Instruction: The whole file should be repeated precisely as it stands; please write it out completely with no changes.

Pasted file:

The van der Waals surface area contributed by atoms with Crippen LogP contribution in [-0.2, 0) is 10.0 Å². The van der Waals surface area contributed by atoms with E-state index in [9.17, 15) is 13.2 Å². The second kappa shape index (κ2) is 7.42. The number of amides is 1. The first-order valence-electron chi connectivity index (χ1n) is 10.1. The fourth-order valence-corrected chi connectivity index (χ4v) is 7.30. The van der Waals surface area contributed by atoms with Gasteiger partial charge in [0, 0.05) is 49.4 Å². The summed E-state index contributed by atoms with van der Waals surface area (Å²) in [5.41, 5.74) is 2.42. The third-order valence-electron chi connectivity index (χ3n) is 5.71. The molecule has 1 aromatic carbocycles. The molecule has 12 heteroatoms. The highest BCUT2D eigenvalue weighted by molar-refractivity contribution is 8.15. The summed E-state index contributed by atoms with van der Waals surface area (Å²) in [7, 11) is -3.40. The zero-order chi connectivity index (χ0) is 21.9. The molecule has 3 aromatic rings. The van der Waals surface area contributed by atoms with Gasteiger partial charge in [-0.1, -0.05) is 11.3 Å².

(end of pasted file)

The van der Waals surface area contributed by atoms with Crippen LogP contribution in [-0.2, 0) is 10.0 Å². The van der Waals surface area contributed by atoms with E-state index in [9.17, 15) is 13.2 Å². The second kappa shape index (κ2) is 7.42. The number of amides is 1. The first-order valence-electron chi connectivity index (χ1n) is 10.1. The fourth-order valence-corrected chi connectivity index (χ4v) is 7.30. The van der Waals surface area contributed by atoms with Gasteiger partial charge in [0, 0.05) is 49.4 Å². The summed E-state index contributed by atoms with van der Waals surface area (Å²) in [5.41, 5.74) is 2.42. The third-order valence-electron chi connectivity index (χ3n) is 5.71. The molecule has 1 aromatic carbocycles. The molecule has 12 heteroatoms. The highest BCUT2D eigenvalue weighted by molar-refractivity contribution is 8.15. The summed E-state index contributed by atoms with van der Waals surface area (Å²) in [7, 11) is -3.40. The zero-order chi connectivity index (χ0) is 21.9. The molecule has 3 aromatic rings. The van der Waals surface area contributed by atoms with Gasteiger partial charge in [-0.1, -0.05) is 11.3 Å².